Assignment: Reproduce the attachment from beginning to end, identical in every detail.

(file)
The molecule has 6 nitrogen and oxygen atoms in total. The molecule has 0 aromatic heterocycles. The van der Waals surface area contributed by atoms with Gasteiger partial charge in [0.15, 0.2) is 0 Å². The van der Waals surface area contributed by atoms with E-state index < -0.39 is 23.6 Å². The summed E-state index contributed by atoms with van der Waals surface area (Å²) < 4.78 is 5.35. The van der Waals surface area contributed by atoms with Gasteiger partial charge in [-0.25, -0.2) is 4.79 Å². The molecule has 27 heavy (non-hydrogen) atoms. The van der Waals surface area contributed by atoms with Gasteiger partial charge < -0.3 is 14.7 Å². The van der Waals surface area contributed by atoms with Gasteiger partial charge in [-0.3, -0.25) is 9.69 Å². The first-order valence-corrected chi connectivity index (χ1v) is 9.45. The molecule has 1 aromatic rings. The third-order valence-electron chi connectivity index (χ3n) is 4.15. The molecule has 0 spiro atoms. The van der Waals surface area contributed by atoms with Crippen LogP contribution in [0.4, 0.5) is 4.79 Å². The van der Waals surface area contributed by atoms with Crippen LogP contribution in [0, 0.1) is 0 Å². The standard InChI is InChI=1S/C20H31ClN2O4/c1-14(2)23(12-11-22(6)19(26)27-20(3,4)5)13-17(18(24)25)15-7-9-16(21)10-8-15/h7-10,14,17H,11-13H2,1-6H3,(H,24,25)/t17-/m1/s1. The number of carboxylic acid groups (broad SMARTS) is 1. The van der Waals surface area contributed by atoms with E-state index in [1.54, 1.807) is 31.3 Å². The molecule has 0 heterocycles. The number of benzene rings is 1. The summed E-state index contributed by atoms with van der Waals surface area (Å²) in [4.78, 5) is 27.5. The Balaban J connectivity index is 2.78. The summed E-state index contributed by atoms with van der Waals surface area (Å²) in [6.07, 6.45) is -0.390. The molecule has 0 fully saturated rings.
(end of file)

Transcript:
The molecule has 6 nitrogen and oxygen atoms in total. The molecule has 0 aromatic heterocycles. The van der Waals surface area contributed by atoms with Gasteiger partial charge in [0.15, 0.2) is 0 Å². The van der Waals surface area contributed by atoms with E-state index < -0.39 is 23.6 Å². The summed E-state index contributed by atoms with van der Waals surface area (Å²) < 4.78 is 5.35. The van der Waals surface area contributed by atoms with Gasteiger partial charge in [-0.25, -0.2) is 4.79 Å². The molecule has 27 heavy (non-hydrogen) atoms. The van der Waals surface area contributed by atoms with Gasteiger partial charge < -0.3 is 14.7 Å². The van der Waals surface area contributed by atoms with Gasteiger partial charge in [-0.3, -0.25) is 9.69 Å². The first-order valence-corrected chi connectivity index (χ1v) is 9.45. The molecule has 1 aromatic rings. The third-order valence-electron chi connectivity index (χ3n) is 4.15. The molecule has 0 spiro atoms. The van der Waals surface area contributed by atoms with Crippen LogP contribution in [0.4, 0.5) is 4.79 Å². The van der Waals surface area contributed by atoms with Crippen LogP contribution in [0, 0.1) is 0 Å². The standard InChI is InChI=1S/C20H31ClN2O4/c1-14(2)23(12-11-22(6)19(26)27-20(3,4)5)13-17(18(24)25)15-7-9-16(21)10-8-15/h7-10,14,17H,11-13H2,1-6H3,(H,24,25)/t17-/m1/s1. The number of carboxylic acid groups (broad SMARTS) is 1. The van der Waals surface area contributed by atoms with E-state index in [1.54, 1.807) is 31.3 Å². The molecule has 0 heterocycles. The number of benzene rings is 1. The summed E-state index contributed by atoms with van der Waals surface area (Å²) in [4.78, 5) is 27.5. The Balaban J connectivity index is 2.78. The summed E-state index contributed by atoms with van der Waals surface area (Å²) in [6.07, 6.45) is -0.390. The molecule has 0 fully saturated rings.